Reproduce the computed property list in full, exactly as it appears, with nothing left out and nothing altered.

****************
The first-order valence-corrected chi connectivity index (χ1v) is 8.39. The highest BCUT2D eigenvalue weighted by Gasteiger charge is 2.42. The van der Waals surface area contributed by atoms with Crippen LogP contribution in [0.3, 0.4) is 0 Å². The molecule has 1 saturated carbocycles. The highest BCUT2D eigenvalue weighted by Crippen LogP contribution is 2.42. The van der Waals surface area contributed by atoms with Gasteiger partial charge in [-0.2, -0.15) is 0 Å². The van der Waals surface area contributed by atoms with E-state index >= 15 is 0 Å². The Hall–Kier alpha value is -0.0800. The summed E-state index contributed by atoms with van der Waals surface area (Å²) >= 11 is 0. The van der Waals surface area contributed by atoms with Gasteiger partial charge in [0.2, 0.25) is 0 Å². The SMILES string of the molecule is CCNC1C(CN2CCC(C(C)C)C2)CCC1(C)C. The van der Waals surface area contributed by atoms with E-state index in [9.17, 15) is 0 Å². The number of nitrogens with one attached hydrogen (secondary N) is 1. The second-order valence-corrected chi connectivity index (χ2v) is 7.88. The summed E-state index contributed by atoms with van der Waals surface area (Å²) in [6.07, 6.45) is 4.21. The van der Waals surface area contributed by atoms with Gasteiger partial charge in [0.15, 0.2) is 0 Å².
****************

The first-order valence-corrected chi connectivity index (χ1v) is 8.39. The highest BCUT2D eigenvalue weighted by Gasteiger charge is 2.42. The van der Waals surface area contributed by atoms with Crippen LogP contribution in [0.3, 0.4) is 0 Å². The molecule has 1 saturated carbocycles. The highest BCUT2D eigenvalue weighted by Crippen LogP contribution is 2.42. The van der Waals surface area contributed by atoms with Gasteiger partial charge in [-0.2, -0.15) is 0 Å². The van der Waals surface area contributed by atoms with E-state index >= 15 is 0 Å². The Hall–Kier alpha value is -0.0800. The summed E-state index contributed by atoms with van der Waals surface area (Å²) >= 11 is 0. The van der Waals surface area contributed by atoms with Gasteiger partial charge in [0.2, 0.25) is 0 Å². The SMILES string of the molecule is CCNC1C(CN2CCC(C(C)C)C2)CCC1(C)C. The van der Waals surface area contributed by atoms with E-state index in [9.17, 15) is 0 Å². The number of nitrogens with one attached hydrogen (secondary N) is 1. The second-order valence-corrected chi connectivity index (χ2v) is 7.88. The summed E-state index contributed by atoms with van der Waals surface area (Å²) in [6.07, 6.45) is 4.21. The van der Waals surface area contributed by atoms with Gasteiger partial charge in [0.15, 0.2) is 0 Å².